Bring real-world tools to the math classroom with spreadsheets

It's time for math education to move on from the graphing calculator and match how things are done in the workplace
Jack Marley-Payne is director of research at Financial Life Cycle Education.

I work in mathematics education research, but I’m lucky enough to share an office with a company that analyzes mortgage-backed securities. Unsurprisingly, much of their work is highly mathematical; however, you might be surprised to learn what it doesn’t require: graphing calculators. Not a single one is to be found in the office.

This is not an aberration. Despite being the primary technology used in mathematics education, the only people who still use graphing calculators regularly in their workplace are math teachers.

We need to ask whether the current setup is the best to serve students, both in fostering their mathematical understanding and in preparing them for the future. Are there real-world tools available that we can use in the classroom?

In bringing more career-relevant instruments into class, we need to ensure that doing so does not jeopardize the quality of math education. As National Council for Teachers of Mathematics note, in their trendsetting manifesto “Principles to Action,” technology is an essential part of excellent mathematics education.

Crucially, though, in order to be effective, it must be used appropriately and promote mathematical reasoning and sense-making. In less technical language, the technology must be a tool for doing math—not a gimmick for students to play around with or something so complicated, students spend all their time learning its specific rules of operation.

No more ‘funny symbols’

I believe that spreadsheet software is the ideal technology for this purpose. As my colleagues and I show in our recently published paper, working with spreadsheets allows students to develop their algebraic reasoning.

Students can perform operations on large families of numbers simultaneously, by making the values in one column a function of the values in another, which is really the heart of algebra.

This opportunity for a fresh, visually driven, approach is especially valuable for the many students who struggle to make the transition from arithmetic to algebra, and are put off by the heavy emphasis on manipulating “X’s and Y’s.”

They can learn that algebra is about abstract reasoning, not about funny symbols. As students become more adept, they can use spreadsheets to perform large number of rote operations automatically, such as generating a geometric sequence with hundreds of terms. This allows them both to work with examples on a scale not possible with a calculator, and to dedicate their time to complex tasks that develop their understanding, rather than procedural drills that are generally automated outside of the classroom.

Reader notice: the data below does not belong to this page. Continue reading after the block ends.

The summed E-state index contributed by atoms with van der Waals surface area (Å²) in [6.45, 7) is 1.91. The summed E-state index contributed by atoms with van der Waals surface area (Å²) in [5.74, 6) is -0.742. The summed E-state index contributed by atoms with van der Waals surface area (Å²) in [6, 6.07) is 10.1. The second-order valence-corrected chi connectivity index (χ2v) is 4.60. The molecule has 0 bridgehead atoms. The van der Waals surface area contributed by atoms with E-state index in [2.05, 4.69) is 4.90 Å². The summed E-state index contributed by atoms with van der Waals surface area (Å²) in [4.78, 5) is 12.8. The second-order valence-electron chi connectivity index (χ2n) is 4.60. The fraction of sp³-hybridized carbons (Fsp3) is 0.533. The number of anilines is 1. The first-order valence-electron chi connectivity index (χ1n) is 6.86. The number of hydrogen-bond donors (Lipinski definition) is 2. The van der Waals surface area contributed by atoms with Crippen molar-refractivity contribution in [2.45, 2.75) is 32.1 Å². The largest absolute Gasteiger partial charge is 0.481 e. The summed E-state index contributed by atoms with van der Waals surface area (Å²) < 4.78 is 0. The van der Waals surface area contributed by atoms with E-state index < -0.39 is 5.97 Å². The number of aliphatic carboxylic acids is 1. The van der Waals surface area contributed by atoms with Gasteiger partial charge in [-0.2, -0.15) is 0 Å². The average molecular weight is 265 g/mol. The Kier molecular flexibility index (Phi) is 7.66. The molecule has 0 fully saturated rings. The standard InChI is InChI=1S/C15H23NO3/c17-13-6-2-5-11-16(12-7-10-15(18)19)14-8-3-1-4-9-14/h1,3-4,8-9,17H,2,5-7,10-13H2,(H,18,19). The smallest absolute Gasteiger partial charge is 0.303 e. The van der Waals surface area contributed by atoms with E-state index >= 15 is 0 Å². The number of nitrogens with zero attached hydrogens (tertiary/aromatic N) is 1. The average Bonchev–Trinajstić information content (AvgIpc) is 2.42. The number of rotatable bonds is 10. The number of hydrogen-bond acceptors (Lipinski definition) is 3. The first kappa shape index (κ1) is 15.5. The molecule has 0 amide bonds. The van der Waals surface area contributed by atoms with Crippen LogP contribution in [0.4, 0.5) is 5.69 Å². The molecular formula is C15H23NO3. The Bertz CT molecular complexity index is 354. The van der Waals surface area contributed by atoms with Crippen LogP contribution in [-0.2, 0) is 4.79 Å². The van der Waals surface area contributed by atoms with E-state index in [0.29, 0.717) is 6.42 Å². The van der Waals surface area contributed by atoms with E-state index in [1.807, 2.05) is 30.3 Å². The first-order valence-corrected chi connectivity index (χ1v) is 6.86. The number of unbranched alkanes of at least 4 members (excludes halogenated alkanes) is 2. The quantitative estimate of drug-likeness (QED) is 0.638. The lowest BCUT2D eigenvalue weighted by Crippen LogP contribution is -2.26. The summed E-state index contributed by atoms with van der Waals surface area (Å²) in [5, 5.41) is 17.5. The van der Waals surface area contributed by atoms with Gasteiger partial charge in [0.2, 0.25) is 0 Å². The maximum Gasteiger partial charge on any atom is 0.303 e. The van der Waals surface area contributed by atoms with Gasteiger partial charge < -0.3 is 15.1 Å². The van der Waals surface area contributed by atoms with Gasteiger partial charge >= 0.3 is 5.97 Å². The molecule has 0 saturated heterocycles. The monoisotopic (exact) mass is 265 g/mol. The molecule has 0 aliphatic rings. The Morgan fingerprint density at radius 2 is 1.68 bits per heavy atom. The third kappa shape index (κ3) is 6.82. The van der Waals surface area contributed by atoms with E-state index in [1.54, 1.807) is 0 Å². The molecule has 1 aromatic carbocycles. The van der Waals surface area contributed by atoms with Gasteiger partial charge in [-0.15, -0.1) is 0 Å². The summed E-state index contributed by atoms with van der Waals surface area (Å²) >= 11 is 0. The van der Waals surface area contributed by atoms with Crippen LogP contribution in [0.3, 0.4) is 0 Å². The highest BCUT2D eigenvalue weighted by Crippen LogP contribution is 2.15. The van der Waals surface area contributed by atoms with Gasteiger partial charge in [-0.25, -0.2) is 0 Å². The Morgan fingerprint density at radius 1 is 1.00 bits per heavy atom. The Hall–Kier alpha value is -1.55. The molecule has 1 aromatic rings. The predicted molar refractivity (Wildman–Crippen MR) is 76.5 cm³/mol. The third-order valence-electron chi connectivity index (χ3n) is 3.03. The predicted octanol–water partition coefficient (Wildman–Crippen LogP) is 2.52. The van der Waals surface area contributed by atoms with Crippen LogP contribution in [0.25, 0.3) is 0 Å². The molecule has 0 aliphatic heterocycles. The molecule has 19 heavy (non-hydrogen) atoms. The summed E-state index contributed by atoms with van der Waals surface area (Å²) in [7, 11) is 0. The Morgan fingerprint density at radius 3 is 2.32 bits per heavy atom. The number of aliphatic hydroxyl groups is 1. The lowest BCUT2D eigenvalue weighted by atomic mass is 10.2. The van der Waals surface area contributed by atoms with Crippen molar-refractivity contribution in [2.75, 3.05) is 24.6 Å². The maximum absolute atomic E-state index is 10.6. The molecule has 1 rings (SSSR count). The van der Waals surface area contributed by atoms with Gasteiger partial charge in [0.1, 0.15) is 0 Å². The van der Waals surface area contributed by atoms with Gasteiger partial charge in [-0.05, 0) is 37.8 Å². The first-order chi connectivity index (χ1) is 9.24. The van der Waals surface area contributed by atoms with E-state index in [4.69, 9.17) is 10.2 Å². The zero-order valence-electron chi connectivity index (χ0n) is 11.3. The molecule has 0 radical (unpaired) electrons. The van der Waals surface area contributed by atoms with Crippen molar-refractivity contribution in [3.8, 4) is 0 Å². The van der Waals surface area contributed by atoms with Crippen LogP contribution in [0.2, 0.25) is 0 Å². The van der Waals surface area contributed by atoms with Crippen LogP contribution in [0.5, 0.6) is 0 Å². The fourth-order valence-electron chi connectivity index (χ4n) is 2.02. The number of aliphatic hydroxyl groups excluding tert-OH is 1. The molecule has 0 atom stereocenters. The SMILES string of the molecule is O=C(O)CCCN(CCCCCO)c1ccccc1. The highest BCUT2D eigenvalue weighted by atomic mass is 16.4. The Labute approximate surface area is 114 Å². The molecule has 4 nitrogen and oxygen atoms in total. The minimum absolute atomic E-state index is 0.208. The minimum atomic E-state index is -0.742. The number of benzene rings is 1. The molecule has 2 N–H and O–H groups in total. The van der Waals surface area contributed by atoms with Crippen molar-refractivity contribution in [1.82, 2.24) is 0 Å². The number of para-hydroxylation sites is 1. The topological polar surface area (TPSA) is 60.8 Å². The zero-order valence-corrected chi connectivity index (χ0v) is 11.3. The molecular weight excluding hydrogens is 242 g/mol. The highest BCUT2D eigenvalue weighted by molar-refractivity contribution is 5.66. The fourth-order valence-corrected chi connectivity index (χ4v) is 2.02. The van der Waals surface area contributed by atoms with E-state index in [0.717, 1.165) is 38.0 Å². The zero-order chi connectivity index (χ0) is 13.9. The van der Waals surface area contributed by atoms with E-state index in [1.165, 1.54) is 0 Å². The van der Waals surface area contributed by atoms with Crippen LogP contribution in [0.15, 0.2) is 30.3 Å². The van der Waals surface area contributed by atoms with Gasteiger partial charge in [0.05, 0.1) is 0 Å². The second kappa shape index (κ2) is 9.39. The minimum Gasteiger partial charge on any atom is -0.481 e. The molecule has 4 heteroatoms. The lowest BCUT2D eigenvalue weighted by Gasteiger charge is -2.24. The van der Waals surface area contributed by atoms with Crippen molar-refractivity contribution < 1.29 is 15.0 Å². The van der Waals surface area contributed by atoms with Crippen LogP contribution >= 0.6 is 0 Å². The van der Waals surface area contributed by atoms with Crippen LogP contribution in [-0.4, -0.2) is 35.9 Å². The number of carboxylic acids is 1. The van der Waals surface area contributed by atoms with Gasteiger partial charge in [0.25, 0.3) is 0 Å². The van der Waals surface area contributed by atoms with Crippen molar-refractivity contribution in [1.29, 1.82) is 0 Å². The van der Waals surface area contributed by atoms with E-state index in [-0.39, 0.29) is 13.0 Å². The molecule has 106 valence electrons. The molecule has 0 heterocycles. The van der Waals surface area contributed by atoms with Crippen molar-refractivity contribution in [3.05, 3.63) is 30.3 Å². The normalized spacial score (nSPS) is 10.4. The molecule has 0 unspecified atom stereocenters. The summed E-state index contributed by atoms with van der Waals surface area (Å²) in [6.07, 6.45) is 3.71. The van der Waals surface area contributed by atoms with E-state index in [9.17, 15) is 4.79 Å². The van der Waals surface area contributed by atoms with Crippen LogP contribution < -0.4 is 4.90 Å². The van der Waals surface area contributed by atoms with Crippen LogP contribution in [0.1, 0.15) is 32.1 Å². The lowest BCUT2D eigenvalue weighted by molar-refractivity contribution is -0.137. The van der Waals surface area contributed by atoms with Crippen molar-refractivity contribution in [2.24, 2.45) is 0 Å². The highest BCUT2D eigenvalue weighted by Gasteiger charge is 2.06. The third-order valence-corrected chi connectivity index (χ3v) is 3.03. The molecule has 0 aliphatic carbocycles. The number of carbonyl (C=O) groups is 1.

The best tool for the job

Crucially, the learning curve for using spreadsheets is gentle; it’s no harder to learn how to do math with this technology than with a graphing calculator. This contrasts with doing mathematics in a more advanced programming language, the learning of which may take up a whole course in itself. I

n addition, as students move onto some of the advanced features of spreadsheets, such as logical operations, they will be introduced to the fundamental features of programming, preparing them for this kind of course at the college level.
For this reason, high school algebra can, and should, be taught using spreadsheets.

To help make this a reality, my colleagues and I have run workshops for teachers who want to integrate these materials into their math classrooms. The feedback we receive is overwhelmingly positive, with teachers noting that certain topics, such as recursive functions and function tables, become meaningful in spreadsheets, rather than something they address because it’s in the standards, and never bring up again.

In addition, our research on schools using spreadsheets in the classroom shows students make significant mathematical progress over the course of the year.

I mentioned that, in the real world, mathematical specialists such as my officemates use spreadsheets often and graphing calculators never. This first means that teaching students math with spreadsheets is great for career readiness. Perhaps more significantly, though, it gives a hint as to which is more effective.

There are no state standards telling companies what technology they can use; they just pick what works best. If that was graphing calculators, then there would be graphing calculators in every office. Teaching math with spreadsheets is simply giving our students the best tools for the job.

Jack Marley-Payne is the director of research at Financial Life Cycle Education; he investigates effective education in mathematics and personal finance.

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